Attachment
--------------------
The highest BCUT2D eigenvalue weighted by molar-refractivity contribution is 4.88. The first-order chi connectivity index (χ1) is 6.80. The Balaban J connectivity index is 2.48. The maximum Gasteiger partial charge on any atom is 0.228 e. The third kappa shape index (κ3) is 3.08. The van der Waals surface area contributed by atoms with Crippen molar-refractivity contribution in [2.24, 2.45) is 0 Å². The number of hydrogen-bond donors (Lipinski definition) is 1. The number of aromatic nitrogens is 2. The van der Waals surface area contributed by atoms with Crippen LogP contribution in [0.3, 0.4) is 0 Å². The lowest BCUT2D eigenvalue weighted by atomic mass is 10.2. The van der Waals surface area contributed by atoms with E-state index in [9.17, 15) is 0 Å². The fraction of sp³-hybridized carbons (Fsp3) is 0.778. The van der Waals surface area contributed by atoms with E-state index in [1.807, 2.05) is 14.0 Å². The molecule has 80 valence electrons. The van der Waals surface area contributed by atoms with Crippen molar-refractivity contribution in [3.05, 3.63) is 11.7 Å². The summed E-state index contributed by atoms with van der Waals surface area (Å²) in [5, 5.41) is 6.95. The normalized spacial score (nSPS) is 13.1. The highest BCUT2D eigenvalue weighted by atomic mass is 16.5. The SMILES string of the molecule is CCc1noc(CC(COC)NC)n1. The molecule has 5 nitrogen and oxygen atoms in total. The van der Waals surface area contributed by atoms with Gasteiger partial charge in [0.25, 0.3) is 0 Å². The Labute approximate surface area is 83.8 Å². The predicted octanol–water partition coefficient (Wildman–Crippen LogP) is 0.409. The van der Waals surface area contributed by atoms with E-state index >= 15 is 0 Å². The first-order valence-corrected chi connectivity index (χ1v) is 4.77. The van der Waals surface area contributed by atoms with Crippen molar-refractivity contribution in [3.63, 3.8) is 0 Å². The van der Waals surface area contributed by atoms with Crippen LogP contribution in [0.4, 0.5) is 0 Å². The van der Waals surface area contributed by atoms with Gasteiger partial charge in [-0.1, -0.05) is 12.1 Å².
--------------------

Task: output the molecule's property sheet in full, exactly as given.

The highest BCUT2D eigenvalue weighted by molar-refractivity contribution is 4.88. The first-order chi connectivity index (χ1) is 6.80. The Balaban J connectivity index is 2.48. The maximum Gasteiger partial charge on any atom is 0.228 e. The third kappa shape index (κ3) is 3.08. The van der Waals surface area contributed by atoms with Crippen molar-refractivity contribution in [2.24, 2.45) is 0 Å². The number of hydrogen-bond donors (Lipinski definition) is 1. The number of aromatic nitrogens is 2. The van der Waals surface area contributed by atoms with Crippen LogP contribution in [0.3, 0.4) is 0 Å². The lowest BCUT2D eigenvalue weighted by atomic mass is 10.2. The van der Waals surface area contributed by atoms with E-state index in [9.17, 15) is 0 Å². The fraction of sp³-hybridized carbons (Fsp3) is 0.778. The van der Waals surface area contributed by atoms with E-state index in [1.807, 2.05) is 14.0 Å². The molecule has 80 valence electrons. The van der Waals surface area contributed by atoms with Crippen molar-refractivity contribution in [3.05, 3.63) is 11.7 Å². The summed E-state index contributed by atoms with van der Waals surface area (Å²) in [5, 5.41) is 6.95. The normalized spacial score (nSPS) is 13.1. The highest BCUT2D eigenvalue weighted by atomic mass is 16.5. The SMILES string of the molecule is CCc1noc(CC(COC)NC)n1. The molecule has 5 nitrogen and oxygen atoms in total. The van der Waals surface area contributed by atoms with Gasteiger partial charge in [0.25, 0.3) is 0 Å². The Labute approximate surface area is 83.8 Å². The predicted octanol–water partition coefficient (Wildman–Crippen LogP) is 0.409. The van der Waals surface area contributed by atoms with E-state index >= 15 is 0 Å². The first-order valence-corrected chi connectivity index (χ1v) is 4.77. The van der Waals surface area contributed by atoms with Crippen molar-refractivity contribution in [3.63, 3.8) is 0 Å². The van der Waals surface area contributed by atoms with Crippen LogP contribution in [0.4, 0.5) is 0 Å². The van der Waals surface area contributed by atoms with Gasteiger partial charge in [-0.1, -0.05) is 12.1 Å².